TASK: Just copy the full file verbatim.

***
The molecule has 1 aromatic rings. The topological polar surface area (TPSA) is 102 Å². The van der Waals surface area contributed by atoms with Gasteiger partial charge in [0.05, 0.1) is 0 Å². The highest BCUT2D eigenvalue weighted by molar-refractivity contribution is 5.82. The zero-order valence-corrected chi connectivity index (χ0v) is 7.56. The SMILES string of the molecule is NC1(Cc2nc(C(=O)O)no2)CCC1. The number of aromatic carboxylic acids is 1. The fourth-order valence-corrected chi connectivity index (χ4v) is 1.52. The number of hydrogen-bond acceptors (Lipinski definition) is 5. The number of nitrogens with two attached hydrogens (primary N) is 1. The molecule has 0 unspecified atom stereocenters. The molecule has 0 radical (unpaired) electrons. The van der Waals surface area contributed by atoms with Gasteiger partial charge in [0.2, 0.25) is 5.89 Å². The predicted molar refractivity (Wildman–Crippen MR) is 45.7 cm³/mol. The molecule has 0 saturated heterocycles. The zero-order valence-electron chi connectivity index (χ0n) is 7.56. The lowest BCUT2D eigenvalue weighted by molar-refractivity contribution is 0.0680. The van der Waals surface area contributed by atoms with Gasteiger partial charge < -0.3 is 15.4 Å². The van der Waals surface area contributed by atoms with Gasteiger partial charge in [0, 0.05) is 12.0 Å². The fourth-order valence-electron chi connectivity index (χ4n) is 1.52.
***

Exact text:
The molecule has 1 aromatic rings. The topological polar surface area (TPSA) is 102 Å². The van der Waals surface area contributed by atoms with Gasteiger partial charge in [0.05, 0.1) is 0 Å². The highest BCUT2D eigenvalue weighted by molar-refractivity contribution is 5.82. The zero-order valence-corrected chi connectivity index (χ0v) is 7.56. The SMILES string of the molecule is NC1(Cc2nc(C(=O)O)no2)CCC1. The number of aromatic carboxylic acids is 1. The fourth-order valence-corrected chi connectivity index (χ4v) is 1.52. The number of hydrogen-bond acceptors (Lipinski definition) is 5. The number of nitrogens with two attached hydrogens (primary N) is 1. The molecule has 0 unspecified atom stereocenters. The molecule has 0 radical (unpaired) electrons. The van der Waals surface area contributed by atoms with Gasteiger partial charge in [0.2, 0.25) is 5.89 Å². The predicted molar refractivity (Wildman–Crippen MR) is 45.7 cm³/mol. The molecule has 0 saturated heterocycles. The zero-order valence-electron chi connectivity index (χ0n) is 7.56. The lowest BCUT2D eigenvalue weighted by molar-refractivity contribution is 0.0680. The van der Waals surface area contributed by atoms with Gasteiger partial charge < -0.3 is 15.4 Å². The van der Waals surface area contributed by atoms with Gasteiger partial charge in [0, 0.05) is 12.0 Å². The fourth-order valence-electron chi connectivity index (χ4n) is 1.52.